WILLIAMSBURG, April 24, 1779.
It is said to come from undoubted authority, that the court of London, through the medium of the Spanish Ambassadour, has offered to Congress to acknowledge the independence of America; though we cannot learn that these offers contain any thing agreeable, respecting Canada, Nova Scotia, or the fishery. The last of which is known to be the staple of the eastern states. We have authentick accounts, that Holland stands ready to enter into a treaty of commerce with the states of America, upon terms that will not infringe her engagements with Britain: That the King of the two Sicillies opens his ports to the American trade: That Britain can get no troops from Russia; and is puzzled to form an alliance in Europe, that will make her respectable. It is conjectured that the court of London has, for particular reasons, chosen to send proposals of accommodation through the Spanish Ambassadour immediately to Congress, rather than through the channel of the court of France, and the American Ministers there.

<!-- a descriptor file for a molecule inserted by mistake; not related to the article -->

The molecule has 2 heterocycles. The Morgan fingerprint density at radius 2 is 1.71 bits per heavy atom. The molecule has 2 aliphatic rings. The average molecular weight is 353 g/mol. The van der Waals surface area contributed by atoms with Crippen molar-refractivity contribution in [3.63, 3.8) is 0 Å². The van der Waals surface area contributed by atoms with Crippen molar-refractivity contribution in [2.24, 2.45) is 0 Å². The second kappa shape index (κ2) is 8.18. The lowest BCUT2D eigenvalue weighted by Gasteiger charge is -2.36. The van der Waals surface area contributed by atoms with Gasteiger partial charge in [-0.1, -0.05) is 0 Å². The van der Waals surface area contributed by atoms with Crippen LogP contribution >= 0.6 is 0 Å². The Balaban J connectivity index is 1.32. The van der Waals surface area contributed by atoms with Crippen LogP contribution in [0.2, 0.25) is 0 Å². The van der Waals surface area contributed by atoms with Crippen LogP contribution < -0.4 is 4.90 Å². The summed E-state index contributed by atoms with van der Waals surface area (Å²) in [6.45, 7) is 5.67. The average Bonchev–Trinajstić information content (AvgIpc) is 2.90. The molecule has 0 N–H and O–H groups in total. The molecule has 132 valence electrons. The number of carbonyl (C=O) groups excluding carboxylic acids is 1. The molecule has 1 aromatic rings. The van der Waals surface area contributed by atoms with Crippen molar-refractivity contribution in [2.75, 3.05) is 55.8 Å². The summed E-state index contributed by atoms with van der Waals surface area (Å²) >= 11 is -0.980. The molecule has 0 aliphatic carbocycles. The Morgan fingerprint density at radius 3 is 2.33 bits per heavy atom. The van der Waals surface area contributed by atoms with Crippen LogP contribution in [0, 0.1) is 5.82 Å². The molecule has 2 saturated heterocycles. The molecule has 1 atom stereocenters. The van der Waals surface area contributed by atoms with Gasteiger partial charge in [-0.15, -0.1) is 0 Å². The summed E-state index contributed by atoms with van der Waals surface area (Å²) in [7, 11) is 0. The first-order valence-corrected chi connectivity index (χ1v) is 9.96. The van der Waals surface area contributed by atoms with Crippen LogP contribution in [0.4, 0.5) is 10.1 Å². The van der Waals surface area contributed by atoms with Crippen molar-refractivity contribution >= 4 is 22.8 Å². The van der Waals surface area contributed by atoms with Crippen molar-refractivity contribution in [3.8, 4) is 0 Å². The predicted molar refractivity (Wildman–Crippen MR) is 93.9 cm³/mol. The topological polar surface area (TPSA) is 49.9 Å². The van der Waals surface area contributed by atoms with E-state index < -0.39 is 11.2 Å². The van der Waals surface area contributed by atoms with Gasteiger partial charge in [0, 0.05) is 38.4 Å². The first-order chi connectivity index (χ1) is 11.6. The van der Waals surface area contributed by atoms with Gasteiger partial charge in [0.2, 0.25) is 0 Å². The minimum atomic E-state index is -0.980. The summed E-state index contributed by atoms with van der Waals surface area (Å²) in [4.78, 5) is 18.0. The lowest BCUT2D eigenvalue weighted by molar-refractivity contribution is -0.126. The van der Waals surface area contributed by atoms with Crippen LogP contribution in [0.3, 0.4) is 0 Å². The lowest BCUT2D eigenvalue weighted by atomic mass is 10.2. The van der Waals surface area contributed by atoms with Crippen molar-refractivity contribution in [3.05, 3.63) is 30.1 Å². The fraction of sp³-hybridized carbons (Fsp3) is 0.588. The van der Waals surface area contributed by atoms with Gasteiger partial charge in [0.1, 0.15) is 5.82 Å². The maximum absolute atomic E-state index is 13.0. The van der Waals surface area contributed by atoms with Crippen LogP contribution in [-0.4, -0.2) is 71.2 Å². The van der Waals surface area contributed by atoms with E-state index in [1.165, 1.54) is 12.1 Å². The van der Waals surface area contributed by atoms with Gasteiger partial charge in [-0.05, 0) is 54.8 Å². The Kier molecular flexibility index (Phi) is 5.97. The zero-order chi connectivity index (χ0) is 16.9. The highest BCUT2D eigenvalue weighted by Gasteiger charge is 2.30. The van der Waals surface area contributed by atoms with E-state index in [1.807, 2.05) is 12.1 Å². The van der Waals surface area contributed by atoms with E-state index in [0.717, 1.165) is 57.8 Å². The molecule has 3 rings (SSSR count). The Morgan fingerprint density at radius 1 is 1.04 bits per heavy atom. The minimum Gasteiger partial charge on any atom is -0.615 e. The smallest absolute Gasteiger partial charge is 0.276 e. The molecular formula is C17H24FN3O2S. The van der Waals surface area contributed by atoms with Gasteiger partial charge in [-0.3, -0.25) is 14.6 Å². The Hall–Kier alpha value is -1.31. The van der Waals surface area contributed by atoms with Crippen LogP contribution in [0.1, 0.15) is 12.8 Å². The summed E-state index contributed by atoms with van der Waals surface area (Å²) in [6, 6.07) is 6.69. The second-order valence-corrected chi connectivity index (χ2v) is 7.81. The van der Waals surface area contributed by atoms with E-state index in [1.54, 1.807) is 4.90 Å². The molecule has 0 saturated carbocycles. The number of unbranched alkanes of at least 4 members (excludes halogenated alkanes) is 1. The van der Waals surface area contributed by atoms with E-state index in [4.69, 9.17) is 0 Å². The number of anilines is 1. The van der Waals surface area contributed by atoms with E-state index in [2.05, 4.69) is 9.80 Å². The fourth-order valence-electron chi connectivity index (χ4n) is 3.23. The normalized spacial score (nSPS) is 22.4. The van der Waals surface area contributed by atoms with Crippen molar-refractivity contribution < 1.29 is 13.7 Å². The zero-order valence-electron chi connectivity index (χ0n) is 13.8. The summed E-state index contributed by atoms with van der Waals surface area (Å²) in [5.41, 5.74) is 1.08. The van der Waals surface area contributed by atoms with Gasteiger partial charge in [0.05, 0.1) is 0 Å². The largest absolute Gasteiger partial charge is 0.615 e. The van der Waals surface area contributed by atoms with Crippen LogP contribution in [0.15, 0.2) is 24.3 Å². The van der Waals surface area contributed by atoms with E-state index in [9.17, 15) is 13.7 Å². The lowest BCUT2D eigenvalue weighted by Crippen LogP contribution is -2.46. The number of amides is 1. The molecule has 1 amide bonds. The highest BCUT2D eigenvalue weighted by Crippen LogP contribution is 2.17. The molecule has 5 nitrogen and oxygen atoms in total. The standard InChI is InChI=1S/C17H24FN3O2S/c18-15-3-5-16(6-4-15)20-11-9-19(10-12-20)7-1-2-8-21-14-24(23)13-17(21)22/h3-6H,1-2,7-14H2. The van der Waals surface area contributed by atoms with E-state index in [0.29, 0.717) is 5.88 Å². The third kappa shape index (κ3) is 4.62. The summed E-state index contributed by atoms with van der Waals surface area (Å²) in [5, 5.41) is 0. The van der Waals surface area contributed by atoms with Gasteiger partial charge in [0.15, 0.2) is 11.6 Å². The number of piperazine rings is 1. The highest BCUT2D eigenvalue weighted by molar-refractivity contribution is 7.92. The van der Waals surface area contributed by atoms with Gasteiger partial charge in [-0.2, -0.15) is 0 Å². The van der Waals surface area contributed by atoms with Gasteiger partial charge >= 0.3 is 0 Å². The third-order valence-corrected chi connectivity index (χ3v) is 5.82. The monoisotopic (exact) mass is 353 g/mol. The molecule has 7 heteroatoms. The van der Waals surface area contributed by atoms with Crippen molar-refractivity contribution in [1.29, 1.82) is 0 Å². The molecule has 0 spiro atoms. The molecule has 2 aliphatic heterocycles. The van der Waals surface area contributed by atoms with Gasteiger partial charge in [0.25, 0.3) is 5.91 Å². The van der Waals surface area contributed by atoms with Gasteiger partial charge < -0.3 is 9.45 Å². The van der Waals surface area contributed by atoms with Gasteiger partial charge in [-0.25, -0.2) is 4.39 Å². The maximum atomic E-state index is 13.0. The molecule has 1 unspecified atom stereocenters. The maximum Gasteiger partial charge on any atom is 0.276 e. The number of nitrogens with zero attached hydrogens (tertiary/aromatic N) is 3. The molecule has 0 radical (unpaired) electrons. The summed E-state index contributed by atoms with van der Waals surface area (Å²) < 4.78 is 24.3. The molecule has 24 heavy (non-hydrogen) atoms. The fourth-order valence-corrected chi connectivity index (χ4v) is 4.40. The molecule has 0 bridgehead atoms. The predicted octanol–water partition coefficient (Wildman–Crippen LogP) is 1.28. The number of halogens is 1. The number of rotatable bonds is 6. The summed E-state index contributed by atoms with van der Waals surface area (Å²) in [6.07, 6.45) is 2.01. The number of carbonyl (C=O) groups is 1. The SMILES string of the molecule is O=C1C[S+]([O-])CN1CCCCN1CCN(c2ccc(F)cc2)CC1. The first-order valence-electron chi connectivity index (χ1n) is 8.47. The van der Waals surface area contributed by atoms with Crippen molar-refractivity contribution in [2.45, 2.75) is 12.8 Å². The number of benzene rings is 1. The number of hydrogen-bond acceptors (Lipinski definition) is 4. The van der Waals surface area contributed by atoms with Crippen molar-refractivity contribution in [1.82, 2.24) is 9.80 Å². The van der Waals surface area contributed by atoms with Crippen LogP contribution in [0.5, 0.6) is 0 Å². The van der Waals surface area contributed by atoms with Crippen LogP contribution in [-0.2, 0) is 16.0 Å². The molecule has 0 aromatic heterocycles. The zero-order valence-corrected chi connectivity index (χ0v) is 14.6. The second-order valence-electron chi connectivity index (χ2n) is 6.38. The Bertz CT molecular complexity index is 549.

Virginia Gazette (Dixon Nicolson) April 24, 1779
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About this entry:
Don Juan Miralles y Trajan was Spain's unofficial liaison to Congress in Philadelphia. Spain was attempting diplomatically to bring a peace between England and the colonies and gave Britain an ultimatum to grant American independence or expect to fight Spain too. The rumor that Britain would accept was circulating in Philadelphia, as in Williamsburg. However, Britain refused, and Spain entered the war officially on June 21, 1779.
Sources: Chavez, p 71, 132-3